Scouting report:

  • A north/south one-speed runner. Miller has average leg drive and vision. He’ll be best utilized at the next level in a gap or inside zone scheme. Miller is at the peak of his powers when he gets downhill with one cut and hits the gas.
  • He tends to dance at the line occasionally, which he can’t afford to do. Miller is a more limited athlete and doesn’t possess the juice to tack on multiple evasive movements without losing speed and burst in the process.
  • Miller is an upright runner who defenders can square up. He has the lower half strength to power through flimsy tackling but can’t break tackles once wrapped up decently.
  • He’s a functional receiver in the passing game with soft hands. Miller is a check-down option only in the passing game. He lacks the short-area agility to offer much of a ceiling as a route runner long term.

Player Comp: La’Mical Perine

Dynasty Outlook: Miller was a substantial riser after the NFL Draft in my rankings. He’s currently my RB6 (Tier 3) after being selected in Round 3 by the New Orleans Saints. With Alvin Kamara’s future up in the air and Jamaal Williams in the Big Easy for (at least) the next two seasons, Miller’s potential year-one role and two-year outlook are up in the air. Miller could easily be the team’s compliment to Williams or the long-term leader of this backfield if Kamara is suspended for a lengthy amount or cut by the team. Miller is a second-round rookie draft pick with upside in all formats.

Chase Brown (Illinois)


  • 2022 (minimum 100 carries, 20 targets)
    • Yards after contact per attempt: 108th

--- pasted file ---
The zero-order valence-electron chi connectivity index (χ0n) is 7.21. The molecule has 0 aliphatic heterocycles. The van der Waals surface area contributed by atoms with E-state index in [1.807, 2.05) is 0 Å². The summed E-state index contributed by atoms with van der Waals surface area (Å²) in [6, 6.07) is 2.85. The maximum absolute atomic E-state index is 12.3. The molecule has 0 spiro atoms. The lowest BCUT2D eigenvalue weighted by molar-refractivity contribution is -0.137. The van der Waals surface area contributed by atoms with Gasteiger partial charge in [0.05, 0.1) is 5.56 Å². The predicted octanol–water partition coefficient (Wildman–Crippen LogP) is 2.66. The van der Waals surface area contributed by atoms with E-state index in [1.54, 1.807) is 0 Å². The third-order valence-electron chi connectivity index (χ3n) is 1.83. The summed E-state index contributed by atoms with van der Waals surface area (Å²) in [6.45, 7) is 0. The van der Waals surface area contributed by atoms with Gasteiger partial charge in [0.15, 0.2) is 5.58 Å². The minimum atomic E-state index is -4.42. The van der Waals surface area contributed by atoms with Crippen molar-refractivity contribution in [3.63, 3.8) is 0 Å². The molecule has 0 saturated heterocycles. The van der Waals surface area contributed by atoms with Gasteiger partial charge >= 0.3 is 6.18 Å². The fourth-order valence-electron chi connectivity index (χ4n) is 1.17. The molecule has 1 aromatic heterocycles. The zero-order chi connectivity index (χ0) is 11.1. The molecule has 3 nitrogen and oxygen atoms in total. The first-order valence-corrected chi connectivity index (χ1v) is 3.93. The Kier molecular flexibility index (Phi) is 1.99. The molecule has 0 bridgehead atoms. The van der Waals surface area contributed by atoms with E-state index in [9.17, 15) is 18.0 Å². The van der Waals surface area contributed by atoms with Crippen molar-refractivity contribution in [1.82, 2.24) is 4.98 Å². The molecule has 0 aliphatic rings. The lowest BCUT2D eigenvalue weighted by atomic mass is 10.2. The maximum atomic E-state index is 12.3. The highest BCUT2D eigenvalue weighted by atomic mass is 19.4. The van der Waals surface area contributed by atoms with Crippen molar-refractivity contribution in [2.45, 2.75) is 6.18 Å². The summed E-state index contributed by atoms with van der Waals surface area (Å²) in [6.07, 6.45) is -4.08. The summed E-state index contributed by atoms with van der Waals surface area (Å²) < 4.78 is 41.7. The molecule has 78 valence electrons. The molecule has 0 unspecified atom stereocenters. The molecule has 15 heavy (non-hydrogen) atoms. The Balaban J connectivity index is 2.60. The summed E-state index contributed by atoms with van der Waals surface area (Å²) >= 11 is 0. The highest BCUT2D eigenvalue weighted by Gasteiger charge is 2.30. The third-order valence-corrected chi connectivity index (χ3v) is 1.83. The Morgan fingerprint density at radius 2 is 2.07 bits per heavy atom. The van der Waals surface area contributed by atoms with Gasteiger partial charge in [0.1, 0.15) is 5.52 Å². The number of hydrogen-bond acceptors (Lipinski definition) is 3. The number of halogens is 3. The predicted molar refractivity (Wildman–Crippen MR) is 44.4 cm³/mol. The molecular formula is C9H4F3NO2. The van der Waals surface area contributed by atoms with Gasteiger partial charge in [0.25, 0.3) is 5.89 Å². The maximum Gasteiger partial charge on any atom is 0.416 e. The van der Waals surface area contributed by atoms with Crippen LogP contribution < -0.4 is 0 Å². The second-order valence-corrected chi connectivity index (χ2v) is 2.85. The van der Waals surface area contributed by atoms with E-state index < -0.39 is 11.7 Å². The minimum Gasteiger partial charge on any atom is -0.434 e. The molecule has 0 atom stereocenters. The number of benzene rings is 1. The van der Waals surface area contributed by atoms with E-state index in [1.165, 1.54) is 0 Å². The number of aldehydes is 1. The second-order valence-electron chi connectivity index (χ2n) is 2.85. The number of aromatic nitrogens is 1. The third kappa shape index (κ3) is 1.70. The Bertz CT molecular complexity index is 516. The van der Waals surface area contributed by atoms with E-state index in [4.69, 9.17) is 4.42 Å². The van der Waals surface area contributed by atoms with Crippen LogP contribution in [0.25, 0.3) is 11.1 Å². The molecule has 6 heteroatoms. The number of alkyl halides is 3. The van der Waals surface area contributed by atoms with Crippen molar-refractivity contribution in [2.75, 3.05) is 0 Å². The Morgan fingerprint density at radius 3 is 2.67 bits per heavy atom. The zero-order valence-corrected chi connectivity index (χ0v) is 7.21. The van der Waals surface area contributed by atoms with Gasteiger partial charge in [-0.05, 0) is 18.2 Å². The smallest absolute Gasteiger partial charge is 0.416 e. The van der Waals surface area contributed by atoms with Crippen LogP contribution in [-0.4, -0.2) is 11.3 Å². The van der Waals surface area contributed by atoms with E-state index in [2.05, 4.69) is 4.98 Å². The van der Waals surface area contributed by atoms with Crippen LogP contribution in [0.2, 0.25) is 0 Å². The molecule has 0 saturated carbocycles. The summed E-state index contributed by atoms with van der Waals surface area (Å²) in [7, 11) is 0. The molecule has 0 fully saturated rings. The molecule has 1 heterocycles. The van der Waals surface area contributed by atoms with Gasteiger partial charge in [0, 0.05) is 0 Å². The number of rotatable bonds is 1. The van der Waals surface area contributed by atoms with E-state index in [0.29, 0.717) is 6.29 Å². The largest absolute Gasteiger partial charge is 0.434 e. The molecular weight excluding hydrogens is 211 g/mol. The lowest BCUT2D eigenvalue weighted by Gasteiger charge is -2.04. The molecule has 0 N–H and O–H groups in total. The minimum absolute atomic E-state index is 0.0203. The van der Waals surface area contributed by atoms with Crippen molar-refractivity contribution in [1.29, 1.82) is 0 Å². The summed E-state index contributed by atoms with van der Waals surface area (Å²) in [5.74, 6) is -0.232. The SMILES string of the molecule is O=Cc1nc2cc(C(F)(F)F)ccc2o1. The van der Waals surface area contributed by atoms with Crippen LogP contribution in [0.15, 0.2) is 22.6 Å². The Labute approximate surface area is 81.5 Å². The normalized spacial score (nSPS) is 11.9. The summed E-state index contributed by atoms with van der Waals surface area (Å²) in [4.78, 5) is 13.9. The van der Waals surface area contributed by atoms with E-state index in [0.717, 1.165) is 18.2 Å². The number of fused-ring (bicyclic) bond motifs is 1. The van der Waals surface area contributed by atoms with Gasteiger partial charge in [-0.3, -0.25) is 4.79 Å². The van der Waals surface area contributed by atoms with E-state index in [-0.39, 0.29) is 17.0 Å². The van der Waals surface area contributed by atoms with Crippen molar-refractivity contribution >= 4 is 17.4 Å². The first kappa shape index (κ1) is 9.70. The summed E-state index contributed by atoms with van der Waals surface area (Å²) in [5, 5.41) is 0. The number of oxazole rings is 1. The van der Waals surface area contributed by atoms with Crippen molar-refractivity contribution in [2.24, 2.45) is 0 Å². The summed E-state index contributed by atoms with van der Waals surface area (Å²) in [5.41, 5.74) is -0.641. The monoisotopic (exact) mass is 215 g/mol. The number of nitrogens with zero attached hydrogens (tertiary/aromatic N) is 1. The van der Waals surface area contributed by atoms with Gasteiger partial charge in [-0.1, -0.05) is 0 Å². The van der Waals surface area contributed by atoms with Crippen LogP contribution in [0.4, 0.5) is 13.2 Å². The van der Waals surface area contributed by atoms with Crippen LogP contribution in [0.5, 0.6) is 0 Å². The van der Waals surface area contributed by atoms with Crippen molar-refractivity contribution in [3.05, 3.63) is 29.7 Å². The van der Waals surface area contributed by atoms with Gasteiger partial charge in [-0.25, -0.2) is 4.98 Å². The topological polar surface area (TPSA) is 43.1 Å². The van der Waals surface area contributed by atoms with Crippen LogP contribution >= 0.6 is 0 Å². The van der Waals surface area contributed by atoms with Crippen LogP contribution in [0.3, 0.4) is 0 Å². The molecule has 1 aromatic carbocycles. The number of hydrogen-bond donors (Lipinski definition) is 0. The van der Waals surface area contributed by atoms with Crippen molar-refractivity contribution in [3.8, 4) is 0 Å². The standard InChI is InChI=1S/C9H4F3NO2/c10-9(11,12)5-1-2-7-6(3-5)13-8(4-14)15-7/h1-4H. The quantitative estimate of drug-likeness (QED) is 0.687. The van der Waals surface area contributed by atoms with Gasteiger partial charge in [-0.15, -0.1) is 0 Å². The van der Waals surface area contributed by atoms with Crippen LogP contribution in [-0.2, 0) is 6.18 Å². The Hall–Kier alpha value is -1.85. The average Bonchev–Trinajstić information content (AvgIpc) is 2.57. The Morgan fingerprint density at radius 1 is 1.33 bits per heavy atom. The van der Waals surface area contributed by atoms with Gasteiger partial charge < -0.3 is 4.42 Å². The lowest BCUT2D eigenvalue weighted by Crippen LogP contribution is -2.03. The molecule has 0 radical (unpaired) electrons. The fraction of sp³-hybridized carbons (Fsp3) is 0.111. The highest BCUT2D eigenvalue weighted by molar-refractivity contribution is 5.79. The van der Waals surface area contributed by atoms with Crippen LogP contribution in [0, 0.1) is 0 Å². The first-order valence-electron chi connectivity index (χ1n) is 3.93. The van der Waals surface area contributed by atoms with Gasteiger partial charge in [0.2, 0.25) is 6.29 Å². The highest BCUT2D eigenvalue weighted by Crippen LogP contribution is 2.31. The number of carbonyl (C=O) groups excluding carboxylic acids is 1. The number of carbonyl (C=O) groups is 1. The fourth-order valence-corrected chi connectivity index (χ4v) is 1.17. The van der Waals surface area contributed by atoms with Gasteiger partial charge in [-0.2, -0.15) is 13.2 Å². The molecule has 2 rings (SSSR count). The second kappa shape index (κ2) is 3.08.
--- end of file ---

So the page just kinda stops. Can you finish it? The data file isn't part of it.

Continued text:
• Breakaway rate: 95th
    • PFF elusive rating: 87th
    • PFF receiving grade: None above 62.3 over the last three seasons
    • Yards per route run: 0.96 (70 career targets)
  • Career
    • Back-to-back 1,000 rushing seasons from 2021-2022 (1,005, 1,632)
    • 69.3% of his carries on zone runs

Scouting report:

  • Good vision on zone runs and with finding cut-back lanes. Brown does hesitate at the line when he should explode through the hole. Ran with more conviction as the 2022 season progressed.
  • He’s a runway back. Brown doesn’t display the ability to make the first tackler miss in the hole, but once he’s into the second level, he displays a good second gear and the ability to set up his blocks.
  • Brown isn’t blessed with overwhelming lateral agility. He gets himself in trouble when he hesitates at the line or tries to bounce some runs outside. Brown doesn’t have the raw athleticism to get away with this.
  • Brown displays soft hands in the passing game. Mostly utilized as a check-down option or on the occasional rail route.

Player Comp: Myles Gaskin

Dynasty Outlook: Brown’s draft capital (fifth round) isn’t much to sniff at, but the landing spot is interesting. Brown should be considered the favorite to grab the RB2 spot on the Bengals’ depth chart behind Joe Mixon. The team also added UDFAs Calvin Tyler and Jacob Saylors to the running back room, which gives us a small inclination that they haven’t been wowed by the performance of Trayveon Williams and Chris Evans in previous seasons. While Brown’s game doesn’t blow me away, and he shows little upside in the passing game, he’s still worth sprinkling into your rookie draft exposures across your leagues. The Bengals have shown no issue giving one running back all the work in any games Mixon has missed over the last few seasons. Brown is a good mid-round dynasty rookie pick that could pop off with some RB2 weeks in-season should Mixon miss any time. If that scenario played out, he would also be a good player to trade away in-season for a small equity gain for your dynasty squad. While the Bengals didn’t invest substantial capital into the running back position in this NFL Draft cycle, I would be shocked if they didn’t address the position with a high pick in 2023.

Camerun Peoples (Appalachian State)


  • 2019 ACL tear